May 5, 2014 – As part of Houston’s annual “Cinco de Mayo” festivities, the Center for U.S. and Mexican Law at the University of Houston Law Center is co-hosting a photographic ode to tequila, the land from which it comes, and the people who harvest the blue agave plant to make Mexico’s most renowned beverage. Click here for Center for U.S. and Mexican Law.
“Tequila is the elixir that faithfully remains the guardian of Mexico's landscape, tradition and national identity,” photographer Joel Salcido wrote in explaining the exhibit, “Aliento A Tequila” (breath or spirit of tequila). “It is indeed that ancient lord of fire with a savage smile. In this landscape of blue agave, I discovered the traditions of culture and religion, both ancient and modern, indigenous and foreign. Still there, amongst life, is the everyday toil of man, land and sky, unified in purpose to produce a spirit that is only true to the mythic character of Mexico and its people.”
Professor Stephen Zamora, director of the Center for U.S. and Mexican Law, noted that tequila can only be produced in Mexico, and can only be made from the blue agave plants grown in the state of Jalisco, and in limited regions of adjoining Mexican states. “Tequila is a sophisticated drink steeped in a rich cultural history, and Joel Salcido’s photographs display in vivid color the traditions associated with it. We wanted to bring this artwork, and these traditions, to the attention of Houston’s devotees of Mexican culture.”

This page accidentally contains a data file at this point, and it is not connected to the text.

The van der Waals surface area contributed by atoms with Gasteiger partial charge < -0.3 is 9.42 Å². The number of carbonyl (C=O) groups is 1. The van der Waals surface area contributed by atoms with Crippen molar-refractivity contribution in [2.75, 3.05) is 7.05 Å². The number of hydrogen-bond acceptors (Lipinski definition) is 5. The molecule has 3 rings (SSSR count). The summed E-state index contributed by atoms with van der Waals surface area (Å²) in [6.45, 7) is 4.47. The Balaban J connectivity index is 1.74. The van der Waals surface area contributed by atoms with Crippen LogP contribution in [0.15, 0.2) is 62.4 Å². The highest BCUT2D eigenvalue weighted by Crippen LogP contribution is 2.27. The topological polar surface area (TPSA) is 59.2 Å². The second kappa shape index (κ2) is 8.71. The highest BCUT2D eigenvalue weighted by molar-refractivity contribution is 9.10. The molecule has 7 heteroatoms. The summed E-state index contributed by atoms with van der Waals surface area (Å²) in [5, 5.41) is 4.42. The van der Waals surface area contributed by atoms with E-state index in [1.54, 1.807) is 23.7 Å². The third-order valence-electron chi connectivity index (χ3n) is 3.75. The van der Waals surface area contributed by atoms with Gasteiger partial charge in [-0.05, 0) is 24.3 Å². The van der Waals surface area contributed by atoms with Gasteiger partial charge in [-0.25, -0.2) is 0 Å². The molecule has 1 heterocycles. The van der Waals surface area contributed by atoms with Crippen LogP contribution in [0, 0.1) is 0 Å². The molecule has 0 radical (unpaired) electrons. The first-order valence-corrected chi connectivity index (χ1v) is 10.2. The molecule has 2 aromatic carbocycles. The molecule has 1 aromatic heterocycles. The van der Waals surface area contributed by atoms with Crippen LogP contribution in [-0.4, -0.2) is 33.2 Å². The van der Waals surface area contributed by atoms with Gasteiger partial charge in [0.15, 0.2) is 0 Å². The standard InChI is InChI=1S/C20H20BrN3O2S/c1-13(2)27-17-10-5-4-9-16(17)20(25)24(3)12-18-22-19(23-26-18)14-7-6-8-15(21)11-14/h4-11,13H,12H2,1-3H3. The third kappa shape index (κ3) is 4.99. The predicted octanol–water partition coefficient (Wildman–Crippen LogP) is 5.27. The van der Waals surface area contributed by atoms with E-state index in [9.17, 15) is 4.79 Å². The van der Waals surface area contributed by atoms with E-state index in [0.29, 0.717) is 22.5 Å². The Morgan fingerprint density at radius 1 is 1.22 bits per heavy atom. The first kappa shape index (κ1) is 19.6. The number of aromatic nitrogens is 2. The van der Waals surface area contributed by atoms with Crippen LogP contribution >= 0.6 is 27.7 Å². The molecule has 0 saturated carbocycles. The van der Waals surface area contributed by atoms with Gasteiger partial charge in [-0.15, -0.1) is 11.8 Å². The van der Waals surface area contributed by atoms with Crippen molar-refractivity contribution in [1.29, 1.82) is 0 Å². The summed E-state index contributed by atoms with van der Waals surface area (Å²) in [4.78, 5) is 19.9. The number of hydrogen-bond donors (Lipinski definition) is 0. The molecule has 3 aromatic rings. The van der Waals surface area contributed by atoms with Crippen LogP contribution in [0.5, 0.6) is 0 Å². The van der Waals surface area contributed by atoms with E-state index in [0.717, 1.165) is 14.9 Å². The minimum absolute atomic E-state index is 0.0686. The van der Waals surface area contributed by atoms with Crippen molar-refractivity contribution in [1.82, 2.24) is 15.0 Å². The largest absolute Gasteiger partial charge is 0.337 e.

The exhibit, consisting of 39 photos, is on view at Wells Fargo Plaza weekdays, 8 a.m. to 5 p.m., through May 30.
The exhibit is co-hosted by the Houston Center for Photography and co-sponsored by Gardere Wynne Sewell LLP, McDermott Will & Emery LLP, Morgan, Lewis & Bockius LLP, and Sidley Austin LLP.